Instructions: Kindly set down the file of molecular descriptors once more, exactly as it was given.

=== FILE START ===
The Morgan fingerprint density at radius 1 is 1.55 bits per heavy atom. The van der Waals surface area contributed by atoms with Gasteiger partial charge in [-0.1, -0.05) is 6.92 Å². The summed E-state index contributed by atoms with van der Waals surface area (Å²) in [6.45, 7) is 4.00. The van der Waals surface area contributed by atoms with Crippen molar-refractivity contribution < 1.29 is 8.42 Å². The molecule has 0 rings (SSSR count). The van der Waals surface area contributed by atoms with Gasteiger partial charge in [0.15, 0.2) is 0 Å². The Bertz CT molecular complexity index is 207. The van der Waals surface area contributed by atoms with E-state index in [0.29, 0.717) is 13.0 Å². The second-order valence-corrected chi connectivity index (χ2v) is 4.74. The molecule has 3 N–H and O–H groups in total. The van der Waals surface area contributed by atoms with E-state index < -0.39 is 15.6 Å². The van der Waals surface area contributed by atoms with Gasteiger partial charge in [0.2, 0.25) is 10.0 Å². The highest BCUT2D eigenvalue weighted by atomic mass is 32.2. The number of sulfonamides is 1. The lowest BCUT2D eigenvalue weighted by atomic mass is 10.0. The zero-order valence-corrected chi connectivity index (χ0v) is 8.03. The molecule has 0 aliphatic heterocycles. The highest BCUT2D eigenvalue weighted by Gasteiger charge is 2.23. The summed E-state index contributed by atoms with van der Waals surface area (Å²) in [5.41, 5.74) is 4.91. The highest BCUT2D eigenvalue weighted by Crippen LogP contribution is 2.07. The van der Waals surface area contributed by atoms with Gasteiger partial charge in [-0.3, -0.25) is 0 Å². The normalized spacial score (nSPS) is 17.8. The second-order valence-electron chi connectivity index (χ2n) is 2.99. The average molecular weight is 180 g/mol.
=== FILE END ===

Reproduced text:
The Morgan fingerprint density at radius 1 is 1.55 bits per heavy atom. The van der Waals surface area contributed by atoms with Gasteiger partial charge in [-0.1, -0.05) is 6.92 Å². The summed E-state index contributed by atoms with van der Waals surface area (Å²) in [6.45, 7) is 4.00. The van der Waals surface area contributed by atoms with Crippen molar-refractivity contribution < 1.29 is 8.42 Å². The molecule has 0 rings (SSSR count). The van der Waals surface area contributed by atoms with Gasteiger partial charge in [0.15, 0.2) is 0 Å². The Bertz CT molecular complexity index is 207. The van der Waals surface area contributed by atoms with E-state index in [0.29, 0.717) is 13.0 Å². The second-order valence-corrected chi connectivity index (χ2v) is 4.74. The molecule has 3 N–H and O–H groups in total. The van der Waals surface area contributed by atoms with E-state index < -0.39 is 15.6 Å². The van der Waals surface area contributed by atoms with Gasteiger partial charge in [0.2, 0.25) is 10.0 Å². The highest BCUT2D eigenvalue weighted by atomic mass is 32.2. The number of sulfonamides is 1. The lowest BCUT2D eigenvalue weighted by atomic mass is 10.0. The zero-order valence-corrected chi connectivity index (χ0v) is 8.03. The molecule has 0 aliphatic heterocycles. The highest BCUT2D eigenvalue weighted by Gasteiger charge is 2.23. The summed E-state index contributed by atoms with van der Waals surface area (Å²) in [5.41, 5.74) is 4.91. The highest BCUT2D eigenvalue weighted by Crippen LogP contribution is 2.07. The van der Waals surface area contributed by atoms with Gasteiger partial charge in [-0.3, -0.25) is 0 Å². The normalized spacial score (nSPS) is 17.8. The second-order valence-electron chi connectivity index (χ2n) is 2.99. The average molecular weight is 180 g/mol.